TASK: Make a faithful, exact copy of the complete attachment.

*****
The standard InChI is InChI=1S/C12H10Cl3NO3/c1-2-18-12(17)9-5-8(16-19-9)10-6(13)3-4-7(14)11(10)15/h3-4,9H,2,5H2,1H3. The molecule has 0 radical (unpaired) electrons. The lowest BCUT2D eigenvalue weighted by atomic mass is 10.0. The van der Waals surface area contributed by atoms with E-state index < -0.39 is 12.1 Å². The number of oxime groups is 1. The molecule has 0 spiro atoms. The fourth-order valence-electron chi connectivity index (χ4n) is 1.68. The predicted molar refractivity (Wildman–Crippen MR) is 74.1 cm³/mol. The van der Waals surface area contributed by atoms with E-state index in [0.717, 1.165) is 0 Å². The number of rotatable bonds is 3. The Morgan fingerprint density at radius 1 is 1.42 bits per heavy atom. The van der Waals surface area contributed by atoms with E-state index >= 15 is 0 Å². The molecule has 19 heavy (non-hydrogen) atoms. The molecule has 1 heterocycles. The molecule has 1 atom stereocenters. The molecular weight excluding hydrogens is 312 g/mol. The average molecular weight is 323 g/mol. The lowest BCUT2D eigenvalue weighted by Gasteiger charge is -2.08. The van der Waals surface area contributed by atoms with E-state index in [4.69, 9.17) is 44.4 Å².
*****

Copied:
The standard InChI is InChI=1S/C12H10Cl3NO3/c1-2-18-12(17)9-5-8(16-19-9)10-6(13)3-4-7(14)11(10)15/h3-4,9H,2,5H2,1H3. The molecule has 0 radical (unpaired) electrons. The lowest BCUT2D eigenvalue weighted by atomic mass is 10.0. The van der Waals surface area contributed by atoms with E-state index < -0.39 is 12.1 Å². The number of oxime groups is 1. The molecule has 0 spiro atoms. The fourth-order valence-electron chi connectivity index (χ4n) is 1.68. The predicted molar refractivity (Wildman–Crippen MR) is 74.1 cm³/mol. The van der Waals surface area contributed by atoms with E-state index in [0.717, 1.165) is 0 Å². The number of rotatable bonds is 3. The Morgan fingerprint density at radius 1 is 1.42 bits per heavy atom. The van der Waals surface area contributed by atoms with E-state index >= 15 is 0 Å². The molecule has 19 heavy (non-hydrogen) atoms. The molecule has 1 heterocycles. The molecule has 1 atom stereocenters. The molecular weight excluding hydrogens is 312 g/mol. The average molecular weight is 323 g/mol. The lowest BCUT2D eigenvalue weighted by Gasteiger charge is -2.08. The van der Waals surface area contributed by atoms with E-state index in [4.69, 9.17) is 44.4 Å².